As noted in the Committee’s report, Clause 5 provides the power to modify secondary legislation, primary legislation and retained EU legislation other than the SSC regulations. However, the power can only be used in this way where such modifications are supplementary, incidental, consequential, transitional, transitory or is a saving provision to other legislation which arise from changes to the SSC regulations. The modifications which can be made through Clauses 5(3) and (4) are essential to ensure that the Government can address technical matters and prevent inoperabilities or inconsistencies arising and to ensure it can cover any unintended consequences arising from changes made to the retained SSC regulations. As the Committee will appreciate, this is not an uncommon issue in the complex area of social security co-ordination legislation.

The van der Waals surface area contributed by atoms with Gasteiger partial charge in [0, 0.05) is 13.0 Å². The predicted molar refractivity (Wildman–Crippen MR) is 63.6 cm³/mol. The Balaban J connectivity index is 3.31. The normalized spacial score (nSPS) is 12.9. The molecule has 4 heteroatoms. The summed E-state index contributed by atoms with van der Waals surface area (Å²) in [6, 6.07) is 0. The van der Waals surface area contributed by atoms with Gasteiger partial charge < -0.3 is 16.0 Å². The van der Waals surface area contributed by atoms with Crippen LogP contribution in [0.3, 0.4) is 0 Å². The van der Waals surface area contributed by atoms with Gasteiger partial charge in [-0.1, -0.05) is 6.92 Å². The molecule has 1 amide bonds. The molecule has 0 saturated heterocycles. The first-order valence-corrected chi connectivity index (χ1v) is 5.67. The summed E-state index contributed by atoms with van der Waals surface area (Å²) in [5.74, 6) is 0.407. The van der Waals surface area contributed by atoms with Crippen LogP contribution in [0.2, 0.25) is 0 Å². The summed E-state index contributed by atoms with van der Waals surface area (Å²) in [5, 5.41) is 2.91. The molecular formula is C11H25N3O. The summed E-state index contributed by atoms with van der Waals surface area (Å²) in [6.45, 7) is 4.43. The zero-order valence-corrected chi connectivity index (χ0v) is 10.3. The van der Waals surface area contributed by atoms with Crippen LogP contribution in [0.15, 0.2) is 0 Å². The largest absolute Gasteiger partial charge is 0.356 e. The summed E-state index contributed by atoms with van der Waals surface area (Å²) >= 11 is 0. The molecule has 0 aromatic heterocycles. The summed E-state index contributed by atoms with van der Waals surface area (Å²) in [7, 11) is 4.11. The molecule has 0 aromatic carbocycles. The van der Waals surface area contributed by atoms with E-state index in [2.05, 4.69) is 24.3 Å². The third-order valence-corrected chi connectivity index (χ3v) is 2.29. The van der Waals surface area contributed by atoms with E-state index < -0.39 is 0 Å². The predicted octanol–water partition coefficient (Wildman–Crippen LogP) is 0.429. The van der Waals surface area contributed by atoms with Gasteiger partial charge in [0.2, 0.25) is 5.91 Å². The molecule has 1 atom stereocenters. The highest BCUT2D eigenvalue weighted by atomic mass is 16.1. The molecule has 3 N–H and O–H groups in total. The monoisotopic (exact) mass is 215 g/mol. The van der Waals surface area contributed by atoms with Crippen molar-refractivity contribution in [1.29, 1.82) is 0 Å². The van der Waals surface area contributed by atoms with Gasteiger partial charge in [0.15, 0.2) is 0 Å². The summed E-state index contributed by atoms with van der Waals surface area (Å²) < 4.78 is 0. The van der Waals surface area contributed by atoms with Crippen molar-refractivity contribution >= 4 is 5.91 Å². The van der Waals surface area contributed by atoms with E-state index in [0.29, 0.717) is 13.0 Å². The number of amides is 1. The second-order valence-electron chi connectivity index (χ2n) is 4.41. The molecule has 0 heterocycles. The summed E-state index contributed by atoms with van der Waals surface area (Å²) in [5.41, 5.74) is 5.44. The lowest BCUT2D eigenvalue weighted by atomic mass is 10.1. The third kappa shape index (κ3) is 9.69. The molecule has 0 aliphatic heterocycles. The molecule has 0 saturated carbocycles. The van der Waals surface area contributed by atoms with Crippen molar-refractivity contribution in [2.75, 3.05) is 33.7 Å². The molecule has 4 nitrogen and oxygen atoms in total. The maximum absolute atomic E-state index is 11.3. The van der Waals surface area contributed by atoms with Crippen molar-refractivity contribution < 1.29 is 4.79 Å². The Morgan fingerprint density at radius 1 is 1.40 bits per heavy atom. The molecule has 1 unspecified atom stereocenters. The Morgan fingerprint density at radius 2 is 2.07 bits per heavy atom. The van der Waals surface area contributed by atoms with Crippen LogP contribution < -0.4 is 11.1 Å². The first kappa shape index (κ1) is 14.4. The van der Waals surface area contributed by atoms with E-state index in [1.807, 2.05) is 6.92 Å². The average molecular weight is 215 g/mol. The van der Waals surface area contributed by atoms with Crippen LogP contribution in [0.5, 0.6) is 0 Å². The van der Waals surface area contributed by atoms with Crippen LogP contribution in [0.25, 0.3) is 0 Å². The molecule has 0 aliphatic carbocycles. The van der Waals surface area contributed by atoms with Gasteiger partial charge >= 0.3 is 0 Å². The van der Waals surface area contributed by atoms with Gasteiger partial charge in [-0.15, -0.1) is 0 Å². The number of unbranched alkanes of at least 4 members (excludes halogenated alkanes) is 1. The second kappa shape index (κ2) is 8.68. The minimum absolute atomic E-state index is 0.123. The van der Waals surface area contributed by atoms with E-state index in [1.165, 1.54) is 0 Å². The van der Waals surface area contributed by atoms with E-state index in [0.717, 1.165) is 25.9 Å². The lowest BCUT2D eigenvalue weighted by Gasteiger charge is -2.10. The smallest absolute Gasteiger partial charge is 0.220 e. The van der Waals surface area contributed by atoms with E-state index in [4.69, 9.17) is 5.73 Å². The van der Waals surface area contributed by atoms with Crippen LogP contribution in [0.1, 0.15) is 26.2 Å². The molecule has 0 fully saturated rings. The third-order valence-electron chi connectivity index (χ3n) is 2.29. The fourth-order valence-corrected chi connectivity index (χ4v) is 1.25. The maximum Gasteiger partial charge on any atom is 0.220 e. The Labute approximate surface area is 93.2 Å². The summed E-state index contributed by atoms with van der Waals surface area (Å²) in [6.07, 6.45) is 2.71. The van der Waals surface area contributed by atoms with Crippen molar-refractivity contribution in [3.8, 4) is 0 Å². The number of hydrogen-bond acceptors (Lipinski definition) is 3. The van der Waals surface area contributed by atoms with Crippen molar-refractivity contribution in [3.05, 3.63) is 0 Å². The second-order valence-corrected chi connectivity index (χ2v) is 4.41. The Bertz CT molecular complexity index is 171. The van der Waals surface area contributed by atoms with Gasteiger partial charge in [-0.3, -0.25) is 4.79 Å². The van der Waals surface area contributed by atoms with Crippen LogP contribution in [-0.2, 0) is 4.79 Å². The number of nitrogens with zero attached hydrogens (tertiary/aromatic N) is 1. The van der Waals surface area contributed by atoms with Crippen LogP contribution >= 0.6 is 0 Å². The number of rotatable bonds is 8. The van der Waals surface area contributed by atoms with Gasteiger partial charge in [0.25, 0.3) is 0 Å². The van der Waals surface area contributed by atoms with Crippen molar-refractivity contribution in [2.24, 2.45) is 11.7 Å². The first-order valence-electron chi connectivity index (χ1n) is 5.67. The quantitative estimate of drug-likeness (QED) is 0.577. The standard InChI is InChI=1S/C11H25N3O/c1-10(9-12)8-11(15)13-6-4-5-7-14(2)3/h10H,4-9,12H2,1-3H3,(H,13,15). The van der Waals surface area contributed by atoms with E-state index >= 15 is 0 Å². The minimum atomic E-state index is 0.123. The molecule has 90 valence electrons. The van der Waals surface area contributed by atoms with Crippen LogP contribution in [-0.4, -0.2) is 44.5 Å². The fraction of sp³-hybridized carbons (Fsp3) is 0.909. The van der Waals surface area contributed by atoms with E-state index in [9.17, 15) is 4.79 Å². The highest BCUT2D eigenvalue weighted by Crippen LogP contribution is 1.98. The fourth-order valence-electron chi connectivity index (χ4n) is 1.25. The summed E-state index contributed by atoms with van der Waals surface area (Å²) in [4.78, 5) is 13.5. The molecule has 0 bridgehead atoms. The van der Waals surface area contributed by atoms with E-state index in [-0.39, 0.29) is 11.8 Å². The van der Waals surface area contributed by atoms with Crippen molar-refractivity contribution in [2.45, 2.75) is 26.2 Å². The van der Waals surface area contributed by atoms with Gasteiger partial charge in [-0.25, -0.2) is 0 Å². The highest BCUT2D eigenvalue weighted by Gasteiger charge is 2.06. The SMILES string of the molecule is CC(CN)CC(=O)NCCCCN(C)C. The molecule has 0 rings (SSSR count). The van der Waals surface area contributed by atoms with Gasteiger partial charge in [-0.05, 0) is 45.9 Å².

The power provided by Clause 5 (4), which has to be read through 5 (3) (c) is there to ensure consistency across the statute book. It does not constitute the wholesale transfer of power from the EU to Ministers, or an attempt to bypass Parliament, as the Committee’s report suggests. Clause 5 cannot be used to initiate policy changes outside of those to retained SSC policy. For example, the Government could not use this power to stop the payment of UK state pensions in the EU for EU Citizens, as set out in the Committee’s report at paragraph 34. The state pension is payable worldwide under long-standing domestic legislation which is not affected by this Clause.
One of the concerns identified in the Committee’s report is the lack of a time limit on the powers provided by Clause 5 (1) of this Bill. There are two main reasons such a time limit has not been included in this legislation.